Promoting robust trade and investment is a key focus of the B20 2016 policy recommendations to the G20 summit, which will take place in Hangzhou, China on September 3 and 4. Business recommendations include improving the global investment environment, strengthening the multilateral system and rolling back protectionist measures. USCIB and several of its members contributed to the recommendations. According to Rob Mulligan, USCIB’s senior vice president for policy and government affairs, G20 governments can take one easy step to boost growth.
“The upcoming summit is an important opportunity for the G20 to push for the ratification of the World Trade Organization’s Trade Facilitation Agreement by the end of this year,” Mulligan said. Once implemented, the TFA has the potential to increase global exports by up to $1 trillion per year, according to the WTO’s World Trade Report.
The International Chamber of Commerce (ICC) also published a set of business recommendations for sustained economic growth ahead of the G20 summit.
Additionally, President Obama will promote the Trans-Pacific Partnership (TPP) during his upcoming trip to China and Laos in early September, according to a White House statement released on August 18. As part of Obama’s Asia trip, he will attend the G20 summit and use use the visit as an opportunity to discuss a wide range of global and regional issues, including adoption of TPP.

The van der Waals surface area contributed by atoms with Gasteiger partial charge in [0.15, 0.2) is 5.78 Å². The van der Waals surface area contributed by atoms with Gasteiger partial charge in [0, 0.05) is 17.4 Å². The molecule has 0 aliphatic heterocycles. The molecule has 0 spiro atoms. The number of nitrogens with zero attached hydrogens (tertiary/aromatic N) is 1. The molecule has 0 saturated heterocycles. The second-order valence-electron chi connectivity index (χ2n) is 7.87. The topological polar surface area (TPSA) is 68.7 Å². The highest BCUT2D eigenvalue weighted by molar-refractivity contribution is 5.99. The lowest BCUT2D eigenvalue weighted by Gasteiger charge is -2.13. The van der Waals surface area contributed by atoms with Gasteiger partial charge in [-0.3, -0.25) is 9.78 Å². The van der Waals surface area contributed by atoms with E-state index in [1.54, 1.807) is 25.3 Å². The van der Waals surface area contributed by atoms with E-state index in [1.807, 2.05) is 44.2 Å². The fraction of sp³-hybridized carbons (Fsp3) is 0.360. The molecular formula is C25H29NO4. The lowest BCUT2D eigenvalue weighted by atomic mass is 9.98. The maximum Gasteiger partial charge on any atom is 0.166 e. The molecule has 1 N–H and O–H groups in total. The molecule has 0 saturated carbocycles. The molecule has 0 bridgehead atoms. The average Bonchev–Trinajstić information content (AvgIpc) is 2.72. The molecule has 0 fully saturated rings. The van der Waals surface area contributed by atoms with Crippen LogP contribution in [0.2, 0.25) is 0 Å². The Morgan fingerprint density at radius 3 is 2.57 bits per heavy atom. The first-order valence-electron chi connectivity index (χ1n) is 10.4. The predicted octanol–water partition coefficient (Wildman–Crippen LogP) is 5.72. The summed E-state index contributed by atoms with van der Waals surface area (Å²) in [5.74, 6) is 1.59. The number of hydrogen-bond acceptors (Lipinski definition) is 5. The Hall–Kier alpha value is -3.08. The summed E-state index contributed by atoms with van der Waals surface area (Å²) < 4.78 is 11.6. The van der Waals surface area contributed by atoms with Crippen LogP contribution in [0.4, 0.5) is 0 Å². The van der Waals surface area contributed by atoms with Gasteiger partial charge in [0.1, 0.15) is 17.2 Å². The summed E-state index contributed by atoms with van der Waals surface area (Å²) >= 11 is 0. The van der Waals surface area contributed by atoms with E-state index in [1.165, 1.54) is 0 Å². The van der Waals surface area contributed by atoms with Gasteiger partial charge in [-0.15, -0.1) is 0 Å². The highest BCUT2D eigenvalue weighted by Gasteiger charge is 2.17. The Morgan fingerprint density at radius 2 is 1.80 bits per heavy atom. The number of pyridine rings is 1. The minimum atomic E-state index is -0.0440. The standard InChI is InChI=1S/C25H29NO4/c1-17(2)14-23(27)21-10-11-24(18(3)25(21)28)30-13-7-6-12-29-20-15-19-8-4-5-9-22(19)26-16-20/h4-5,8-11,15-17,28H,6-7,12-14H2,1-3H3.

“This visit also will support the President’s efforts to expand opportunities for American businesses and workers to sell their products in some of the world’s fastest-growing markets,” the White House said in a statement. “Central to this effort is the Trans-Pacific Partnership, the high-standards trade agreement that will unlock key markets to American exports and cement America’s economic leadership in the Asia-Pacific.”
Obama’s push for TPP comes at a time of growing skepticism that the trade agreement will be approved before election day in November. Both Republican and Democratic nominees for president oppose the agreement.